Nomadic Reading Room © 2019

June 6, 2017

I once started to write this letter to you. Why did I never send it? Reading is a good place to start. I would like to share libraries, within a library with you.

For me, public libraries are one of the few places in the public sphere where it’s still possible to sit for free without freezing. I re-call a scene in the visual artist Ane Hjort Guttus movie Time Passes, one of the main characters, Bianca are most of the time forced to sit outside in the cold, on the wet streets of Bergen. She collects money to survive the day. Maybe she sends some away, to a kid or two. She keeps herself warm in Bergen’s Public libraries.

It is still possible to sit for free, but the toilets cost money to enter. I spend a lot of time in libraries. Not because of the room temperature. But because it, as a public space is silent. During recent years, it starts to fade away as a space for deep concentration. It is also impossible to lend books without identification papers, address, te...

March 4, 2017

When I read signs and labels and websites around me in Greece, I spell out the letters aloud very very slowly, and I most remind myself of being a child spelling out words on signs when I was learning to read.

When I read things aloud to myself, I understand them in a more intuitive way because the pace of reading is slower and I can feel the shape of the language more physically through my breath.

When I read novels in bed in the evening, I usually can’t stay awake for more than a page.

When I read French, I use neural networks that grew when I was a teenager and I think about how else I might have lived if I’d moved to France when I was eighteen.

When I read Dutch or German, I am comfortable with not really understanding in a detailed way, but with having an understanding that is more about the shapes and feel of the language: a different kind of understanding and meaning.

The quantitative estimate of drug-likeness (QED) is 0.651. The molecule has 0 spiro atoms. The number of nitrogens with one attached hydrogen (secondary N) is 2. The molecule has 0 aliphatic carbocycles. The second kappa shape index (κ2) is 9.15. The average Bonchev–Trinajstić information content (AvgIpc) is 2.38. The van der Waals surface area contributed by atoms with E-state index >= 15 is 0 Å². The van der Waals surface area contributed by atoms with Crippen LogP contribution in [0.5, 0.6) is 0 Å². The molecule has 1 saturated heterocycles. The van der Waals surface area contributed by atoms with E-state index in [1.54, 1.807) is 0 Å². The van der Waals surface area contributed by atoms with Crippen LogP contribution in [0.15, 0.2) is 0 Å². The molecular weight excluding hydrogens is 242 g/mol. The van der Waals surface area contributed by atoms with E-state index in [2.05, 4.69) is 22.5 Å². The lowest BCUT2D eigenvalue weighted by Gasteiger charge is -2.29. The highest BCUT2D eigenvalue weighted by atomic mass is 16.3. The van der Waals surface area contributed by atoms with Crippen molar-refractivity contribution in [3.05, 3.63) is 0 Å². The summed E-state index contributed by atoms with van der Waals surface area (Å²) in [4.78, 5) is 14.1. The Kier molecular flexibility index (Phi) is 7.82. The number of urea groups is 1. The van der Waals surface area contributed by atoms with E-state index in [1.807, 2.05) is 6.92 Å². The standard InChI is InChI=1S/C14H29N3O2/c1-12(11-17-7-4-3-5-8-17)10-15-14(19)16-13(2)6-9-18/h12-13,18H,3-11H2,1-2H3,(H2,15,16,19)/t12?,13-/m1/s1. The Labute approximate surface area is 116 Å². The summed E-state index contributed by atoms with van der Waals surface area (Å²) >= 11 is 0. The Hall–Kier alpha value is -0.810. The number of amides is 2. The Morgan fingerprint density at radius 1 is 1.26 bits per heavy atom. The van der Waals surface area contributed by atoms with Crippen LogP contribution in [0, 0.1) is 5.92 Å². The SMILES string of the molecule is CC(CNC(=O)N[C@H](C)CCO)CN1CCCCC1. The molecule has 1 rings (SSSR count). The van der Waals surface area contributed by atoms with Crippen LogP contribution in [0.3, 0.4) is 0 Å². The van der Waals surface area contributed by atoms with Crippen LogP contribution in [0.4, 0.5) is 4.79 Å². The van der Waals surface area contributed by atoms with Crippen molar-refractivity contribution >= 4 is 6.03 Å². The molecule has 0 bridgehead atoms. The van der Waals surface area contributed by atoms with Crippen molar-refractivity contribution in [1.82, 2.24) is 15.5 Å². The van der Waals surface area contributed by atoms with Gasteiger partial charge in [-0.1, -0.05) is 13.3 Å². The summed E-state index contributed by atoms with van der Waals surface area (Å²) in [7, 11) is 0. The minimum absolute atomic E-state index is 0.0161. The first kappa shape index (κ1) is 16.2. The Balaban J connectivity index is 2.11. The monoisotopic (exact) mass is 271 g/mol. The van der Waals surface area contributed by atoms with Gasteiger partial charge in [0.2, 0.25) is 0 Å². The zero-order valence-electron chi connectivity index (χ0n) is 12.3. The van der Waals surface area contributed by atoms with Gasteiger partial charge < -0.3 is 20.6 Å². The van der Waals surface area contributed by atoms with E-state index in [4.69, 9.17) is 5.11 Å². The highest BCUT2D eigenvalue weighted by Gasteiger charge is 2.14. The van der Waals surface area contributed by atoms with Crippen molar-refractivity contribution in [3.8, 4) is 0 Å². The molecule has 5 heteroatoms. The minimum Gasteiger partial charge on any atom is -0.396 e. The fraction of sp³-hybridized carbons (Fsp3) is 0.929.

When I read the news, I often read it on my phone in bed, buses and trains, and I notice tha...

December 7, 2016

What am I reading? (Some thoughts on marginalia)

I spent the latter half of this summer looking wistfully out of the window at people enjoying the unexpectedly nice weather and attempting to write a dissertation. Whilst working my way through a stack of books before embarking on the actual writing bit, I found myself becoming (perhaps disproportionately) enraged by what I saw to be the unnecessary volume of underlined sentences and margin notes in the books that I’d borrowed from the library. This intense irritation came to a head when I reached The Mass Ornament by Siefried Kracauer and came across a page with an indelible biro-scrawled circle over the text itself. ‘Who writes in a library book in pen?’ I huffed to myself. ‘And what was even the point of that circle?’ It seemed to loosely ring the word ‘bodies’ in a paragraph in the titular essay but didn’t appear to mark the significance of the word in any legible way, the uselessness of the gesture annoying m...